The firing of Rhonda Lee is the topic journalists of color are talking about across the country. The African-American meteorologist at KTBS-TV in Shreveport, Louisiana, was fired for responding on Facebook to a viewer for his racist remark.
Lee told blogger Richard Prince of Journal-ism that she was fired for defending a comment about her short afro. Apparently a viewer suggested on Facebook that “the black lady” could wear a wig or grow it out. He also wondered if she was sick with cancer. She did what many of us would do–she responded. She told him on Facebook that she was healthy and was happy with her “ethnic hair.”
This was the second time she had responded to a viewer who had used racial overtones in a Facebook post. The other was about the station choosing too many kids of color for a station project. The viewer said maybe the segment should be on the BET Channel. Lee once again responded to the viewer in a respectful tone telling him that the choosing of the kids was random.
TAKING THE ISSUE INTO HER OWN HANDS
What are you suppose to do when you get racist comments from viewers in emails and Facebook messages? What are you suppose to do when news management ignores the comments and lets them sit on the website for all to see?
I don’t know Rhonda Lee, but I have been in her place when it comes to viewers and their racist comments. I’ve been called derogatory names in emails. Yes even “spic.” I was told in emails not to pronounce my last name like I do in Spanish. Viewers would say “You’re in America, speak English!!!” This after they just heard me give a television report in English.
I would often tell my managers at my former station in Dallas about the comments, even show them the emails. But as white managers they were not trained to deal with such remarks. So they would make “mental notes” and often say “keep us posted.”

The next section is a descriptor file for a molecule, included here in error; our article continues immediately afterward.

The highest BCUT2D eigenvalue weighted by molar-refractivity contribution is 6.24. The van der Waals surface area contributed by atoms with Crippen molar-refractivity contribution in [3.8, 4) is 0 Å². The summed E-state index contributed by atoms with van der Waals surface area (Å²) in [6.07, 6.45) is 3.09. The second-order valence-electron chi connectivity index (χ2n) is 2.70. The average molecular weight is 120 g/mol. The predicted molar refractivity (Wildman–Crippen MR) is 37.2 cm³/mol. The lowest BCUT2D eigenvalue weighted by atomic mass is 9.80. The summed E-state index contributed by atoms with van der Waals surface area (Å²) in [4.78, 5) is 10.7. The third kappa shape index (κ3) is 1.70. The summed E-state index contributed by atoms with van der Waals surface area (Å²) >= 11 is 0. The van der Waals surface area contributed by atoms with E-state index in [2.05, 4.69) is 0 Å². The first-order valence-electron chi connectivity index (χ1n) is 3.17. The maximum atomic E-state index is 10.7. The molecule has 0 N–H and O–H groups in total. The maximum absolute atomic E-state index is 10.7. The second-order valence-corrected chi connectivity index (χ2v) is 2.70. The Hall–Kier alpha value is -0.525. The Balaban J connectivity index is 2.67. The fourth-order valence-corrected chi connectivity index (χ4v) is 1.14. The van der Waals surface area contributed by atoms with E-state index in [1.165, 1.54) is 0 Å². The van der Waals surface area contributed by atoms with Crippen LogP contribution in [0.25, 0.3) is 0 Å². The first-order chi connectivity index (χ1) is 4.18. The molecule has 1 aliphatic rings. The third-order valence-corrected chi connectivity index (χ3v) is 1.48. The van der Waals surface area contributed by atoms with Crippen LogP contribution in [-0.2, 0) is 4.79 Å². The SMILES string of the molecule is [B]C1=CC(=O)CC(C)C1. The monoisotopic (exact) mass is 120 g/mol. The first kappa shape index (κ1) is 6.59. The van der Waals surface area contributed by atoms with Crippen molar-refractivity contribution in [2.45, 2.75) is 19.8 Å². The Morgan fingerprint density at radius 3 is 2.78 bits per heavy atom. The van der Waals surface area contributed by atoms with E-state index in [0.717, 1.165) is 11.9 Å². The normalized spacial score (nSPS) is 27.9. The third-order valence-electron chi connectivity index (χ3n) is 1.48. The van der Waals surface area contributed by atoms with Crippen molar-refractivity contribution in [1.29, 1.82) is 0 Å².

In the case of Rhonda Lee she took matters into her own hands. She realized the news managers weren’t jumping in to respond or to defend her on Facebook. The viewer had the upper hand. What her news director, Randy Bain (firstname.lastname@example.org) did about the racist comments is not known, but he also had a responsibility to defend her.
FIRED OVER AN UNWRITTEN POLICY
I think the General Manager at KTBS-TV copped out by firing Lee. His managers didn’t know how to defend Lee on Facebook, maybe didn’t even care that someone criticized her hairstyle—so they took the easy way out. He fired her over an “unwritten policy.” A policy that apparently exists in the minds of the news managers at the station. Was Lee suppose to read their minds?
Now is that a company line or what?
Sirven should have shown Lee “respect” by defending her when that racist comment was made on Facebook. Sirven should have given Lee “respect” by having a social media policy in WRITING.
DIVERSITY NEEDED IN MANAGEMENT
Firing an employee, especially an on-air talent is not the answer. Managers like Sirven need “Diversity Sensitivity 101.” You don’t punish the person who was attacked on Facebook–you figure out how to deal with the nasty viewer.
Sirven and his news director could have used Lee’s case as a learning tool. How to deal with racists comments on Facebook. Maybe even put together a written policy on how to deal with such issues on social media and emails.
I hear there are no managers of color at KTBS. For starters, it sure does help to have diversity in management. I’m sure a person of color in management would have acted quickly on the Facebook comment, because it was just plain wrong.
Sirven needs to put himself in Lee’s shoes. But unfortunately he’s just another “white manager” who sided with the white viewer instead of defending his own employee. His own news family member. Was it fear or ignorance? Well if he thought the issue was going away—it is not.
NOTE TO MR. SIRVEN: This firing is going to be the topic of panels in journalism and social media conferences for a long time. I strongly suggest that you and Mr. Bain figure out a way to defend your employees of color, because you still have some. Man up boys!
- News Director: Randy Bain, email: email@example.com, phone: 318-861-5880
- General Manager, George Sirven, phone: 318-861-5821
Rebecca Aguilar is an Emmy award-winning reporter based in Dallas, TX. She has 31 years of experience in journalism. She’s also a news consultant and public speaker.